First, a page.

Craig Kimbrel is easily the best closer in baseball, but is he the best pitcher in the National League? In his second full season, he led the league in saves for the second consecutive season with 42—but it’s his ERA that really stands out.
He only allowed seven men to score this year in 62.2 innings. That equates to a 1.01 ERA. He also finished the year out with a 16.7 strikeouts-per-nine-innings average. No closer has won the NL Cy Young since Eric Gagne in 2003.
Predicted Winner: Gio Gonzalez
Miguel Cabrera, Detroit Tigers
Miguel Cabrera accomplished something that hadn’t been done since Carl Yastrzemski in 1967: He won the Triple Crown. Yes, Cabrera led the league in hitting, home runs and RBI in 2012.
Cabrera is the most feared hitter in baseball, and the only reason he doesn’t draw more walks is because he has Prince Fielder behind him. He hits to all fields with extreme power and turns any mistake into extra bases or a bomb into the bleachers.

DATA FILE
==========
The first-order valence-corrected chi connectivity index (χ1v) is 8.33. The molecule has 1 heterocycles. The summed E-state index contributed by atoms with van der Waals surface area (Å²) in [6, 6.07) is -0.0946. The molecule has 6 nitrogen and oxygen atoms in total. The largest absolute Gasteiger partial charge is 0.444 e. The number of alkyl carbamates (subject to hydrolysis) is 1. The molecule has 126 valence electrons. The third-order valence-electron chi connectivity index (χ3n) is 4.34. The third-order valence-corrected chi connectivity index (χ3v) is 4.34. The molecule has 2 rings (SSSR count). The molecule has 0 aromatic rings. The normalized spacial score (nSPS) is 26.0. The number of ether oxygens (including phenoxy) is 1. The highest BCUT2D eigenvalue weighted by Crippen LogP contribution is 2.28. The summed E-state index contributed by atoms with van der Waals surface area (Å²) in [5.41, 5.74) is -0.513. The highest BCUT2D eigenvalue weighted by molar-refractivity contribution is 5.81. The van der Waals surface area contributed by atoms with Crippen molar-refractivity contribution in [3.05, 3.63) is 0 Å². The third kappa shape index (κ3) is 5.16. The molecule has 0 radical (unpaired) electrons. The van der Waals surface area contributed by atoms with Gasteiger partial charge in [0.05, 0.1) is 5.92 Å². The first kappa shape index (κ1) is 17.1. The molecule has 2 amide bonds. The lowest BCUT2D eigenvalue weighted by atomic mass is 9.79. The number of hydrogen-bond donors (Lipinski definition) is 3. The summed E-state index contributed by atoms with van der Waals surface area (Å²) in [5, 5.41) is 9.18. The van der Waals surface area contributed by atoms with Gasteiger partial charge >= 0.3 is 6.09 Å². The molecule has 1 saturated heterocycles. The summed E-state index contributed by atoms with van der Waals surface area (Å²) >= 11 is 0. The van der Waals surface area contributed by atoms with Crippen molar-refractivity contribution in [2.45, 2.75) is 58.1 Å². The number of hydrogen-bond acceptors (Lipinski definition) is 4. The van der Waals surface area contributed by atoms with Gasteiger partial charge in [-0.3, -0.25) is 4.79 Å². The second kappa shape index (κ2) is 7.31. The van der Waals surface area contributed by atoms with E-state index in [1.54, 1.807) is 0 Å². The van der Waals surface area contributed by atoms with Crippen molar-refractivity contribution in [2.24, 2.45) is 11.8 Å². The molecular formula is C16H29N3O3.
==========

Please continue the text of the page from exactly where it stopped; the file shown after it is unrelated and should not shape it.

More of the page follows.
He’s a bad defender, which could hurt him in the voting, but it may be easy to ignore since he’s an offensive powerhouse.
Mike Trout, Los Angeles Angels
With the season that Mike Trout had—even after missing the first month of the year—he’s already one of the top hitters in the game. He literally does it all.
He hits with consistency and power, he runs extremely well and is a defensive mastermind. He didn’t play for a postseason team, but what more could you really ask for from the guy?
Oh yeah, and he’s only 21 years old.
Josh Hamilton, Texas Rangers
Josh Hamilton started the 2012 season hotter than anyone on the planet. He was much hotter than Cabrera, and Trout was still in Triple-A.
Hamilton eventually slowed down, but he still managed to put up great numbers by season’s end. He finished the year with a .285/.354/.577 line, 43 home runs and 128 RBI. He also scored over 100 runs and drew 60 walks.